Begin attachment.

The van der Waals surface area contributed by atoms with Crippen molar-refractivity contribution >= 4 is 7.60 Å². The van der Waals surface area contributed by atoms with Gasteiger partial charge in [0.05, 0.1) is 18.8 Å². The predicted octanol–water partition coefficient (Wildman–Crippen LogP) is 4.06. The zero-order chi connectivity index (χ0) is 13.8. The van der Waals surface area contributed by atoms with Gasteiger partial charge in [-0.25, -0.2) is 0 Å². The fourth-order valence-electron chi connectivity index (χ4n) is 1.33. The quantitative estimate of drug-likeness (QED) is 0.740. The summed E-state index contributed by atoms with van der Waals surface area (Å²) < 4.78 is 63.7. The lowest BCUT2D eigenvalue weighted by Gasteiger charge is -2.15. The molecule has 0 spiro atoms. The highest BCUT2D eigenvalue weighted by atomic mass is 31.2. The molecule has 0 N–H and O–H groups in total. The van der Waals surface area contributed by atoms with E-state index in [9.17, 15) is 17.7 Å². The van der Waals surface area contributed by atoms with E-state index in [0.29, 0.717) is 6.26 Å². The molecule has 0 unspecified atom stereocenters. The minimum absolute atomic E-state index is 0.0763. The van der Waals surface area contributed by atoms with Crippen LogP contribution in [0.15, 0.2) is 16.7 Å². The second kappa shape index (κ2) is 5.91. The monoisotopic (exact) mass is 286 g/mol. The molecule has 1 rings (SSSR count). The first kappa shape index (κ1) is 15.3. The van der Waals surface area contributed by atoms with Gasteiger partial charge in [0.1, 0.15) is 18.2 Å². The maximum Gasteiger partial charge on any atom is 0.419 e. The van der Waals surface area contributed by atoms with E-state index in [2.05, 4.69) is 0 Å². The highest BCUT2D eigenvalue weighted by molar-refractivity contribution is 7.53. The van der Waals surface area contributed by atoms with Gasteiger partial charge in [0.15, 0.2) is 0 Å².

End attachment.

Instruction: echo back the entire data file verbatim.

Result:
The van der Waals surface area contributed by atoms with Crippen molar-refractivity contribution >= 4 is 7.60 Å². The van der Waals surface area contributed by atoms with Gasteiger partial charge in [0.05, 0.1) is 18.8 Å². The predicted octanol–water partition coefficient (Wildman–Crippen LogP) is 4.06. The zero-order chi connectivity index (χ0) is 13.8. The van der Waals surface area contributed by atoms with Gasteiger partial charge in [-0.25, -0.2) is 0 Å². The fourth-order valence-electron chi connectivity index (χ4n) is 1.33. The quantitative estimate of drug-likeness (QED) is 0.740. The summed E-state index contributed by atoms with van der Waals surface area (Å²) < 4.78 is 63.7. The lowest BCUT2D eigenvalue weighted by Gasteiger charge is -2.15. The molecule has 0 spiro atoms. The highest BCUT2D eigenvalue weighted by atomic mass is 31.2. The molecule has 0 N–H and O–H groups in total. The van der Waals surface area contributed by atoms with E-state index in [9.17, 15) is 17.7 Å². The van der Waals surface area contributed by atoms with E-state index in [0.29, 0.717) is 6.26 Å². The molecule has 0 unspecified atom stereocenters. The minimum absolute atomic E-state index is 0.0763. The van der Waals surface area contributed by atoms with Crippen LogP contribution in [0.15, 0.2) is 16.7 Å². The second kappa shape index (κ2) is 5.91. The monoisotopic (exact) mass is 286 g/mol. The molecule has 1 rings (SSSR count). The first kappa shape index (κ1) is 15.3. The van der Waals surface area contributed by atoms with Gasteiger partial charge in [0.1, 0.15) is 18.2 Å². The maximum Gasteiger partial charge on any atom is 0.419 e. The van der Waals surface area contributed by atoms with E-state index in [2.05, 4.69) is 0 Å². The highest BCUT2D eigenvalue weighted by molar-refractivity contribution is 7.53. The van der Waals surface area contributed by atoms with Gasteiger partial charge in [0.15, 0.2) is 0 Å².